Aluminium cladding containing a flammable polyethylene (PE) core has no place on any building in Australia and should be banned outright, the Senate Committee looking into non-compliant building products in Australia said.

Releasing its interim report into the use of aluminum composite cladding, the Senate Economics References Committee into Non-Conforming Building Products called for a ‘total ban on the importation, sale and use of polyethylene (PE) core aluminum composite panels ACPs as a matter of urgency’.

In its report, the Committee acknowledged that under the National Construction Code as it stands, there are uses for this type of product in low rise buildings which comply with the Code as well as pathways which allow the use of PE core ACPs in high-rise buildings through performance solutions.

But it said this type of product was not safe on any building, and recommended a complete ban on its use on any building application in Australia.

“In light of the Grenfell Tower fire tragedy, the committee does not consider there to be any legitimate use of PE core ACPs on any building type,” the Committee said in its report.

“The committee believes that as there are safe non-flammable and fire-retardant alternatives available there is no place for PE core ACPs in the Australian market.

“While Australian Border Force and suppliers of ACM are currently unable to determine whether an imported building product will be used in a compliant manner, the committee believes a ban on importation should be placed on all PE core ACPs.

“In addition, the sale and use of PE core ACPs should be banned domestically.”

The Committee also recommended that:

  • A national licensing scheme with continued professional development for all building practitioners be established
  • The Building Minister’s Forum follow Queensland’s lead and consider nationally consistent measures to make all supply chain participants accountable for non-conforming products.
  • The Commonwealth Government consider making all Australian standards and codes freely available
  • The Commonwealth consider banning those who fail to design or build according to Code be banned from tendering for Commonwealth funded projects or have their licence revoked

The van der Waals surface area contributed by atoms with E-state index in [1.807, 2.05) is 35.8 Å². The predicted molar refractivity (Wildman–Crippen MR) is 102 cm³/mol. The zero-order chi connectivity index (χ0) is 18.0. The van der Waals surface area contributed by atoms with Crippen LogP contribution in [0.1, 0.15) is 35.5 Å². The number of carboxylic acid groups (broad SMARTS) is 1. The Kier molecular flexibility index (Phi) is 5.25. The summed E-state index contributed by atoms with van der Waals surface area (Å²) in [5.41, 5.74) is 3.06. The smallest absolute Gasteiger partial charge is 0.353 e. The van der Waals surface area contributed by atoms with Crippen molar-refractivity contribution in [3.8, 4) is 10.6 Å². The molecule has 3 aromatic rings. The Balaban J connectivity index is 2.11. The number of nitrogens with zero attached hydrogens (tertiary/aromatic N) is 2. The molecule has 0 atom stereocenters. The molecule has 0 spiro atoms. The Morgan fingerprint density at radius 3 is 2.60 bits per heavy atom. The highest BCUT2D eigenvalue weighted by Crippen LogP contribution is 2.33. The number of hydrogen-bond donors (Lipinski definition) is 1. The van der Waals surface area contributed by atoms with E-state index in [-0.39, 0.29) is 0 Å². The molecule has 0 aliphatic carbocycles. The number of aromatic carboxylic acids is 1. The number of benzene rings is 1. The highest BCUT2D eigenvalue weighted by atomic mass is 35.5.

• State and territory governments develop a nationally consistent statutory duty of care protection for end users in the residential strata sector.

The interim report is one of three which the Committee will publish.

A further report which is expected on products containing asbestos will report on October 31 whilst the final report will be published in April next year.

The use of ACPs with a PE core in cladding was brought to public attention throughout Australia in 2014 when fire ripped up the Lacrosse apartment building in Melbourne’s Docklands.

In subsequent testing, the material was found to be so flammable that the CSIRO was forced to terminate a test of samples before the test had been completed for fear of damage to its equipment.

The Grenfell apartment complex in which more than 80 people died in London was also clad in this material.

Industry experts welcomed the report’s recommendations.

Sahil Bhasin, National General Manager at property services company Roscon, who provided expert advice to the Committee, expressed strong support for the ban on ACPs containing PE.

Bhasin also supported moves to make standards freely available and has called for financial penalties to be introduced for non-compliance ASAP.

Finally, Bhasin supported the recommendation regarding consumer protection in the strata sector.

“Owners and residents break down in front of me at committee meetings when I’m advising them of all the non-conformances within residential strata buildings,” Bhasin said.

“Currently there is no consumer protection for buildings constructed over 3 stories.”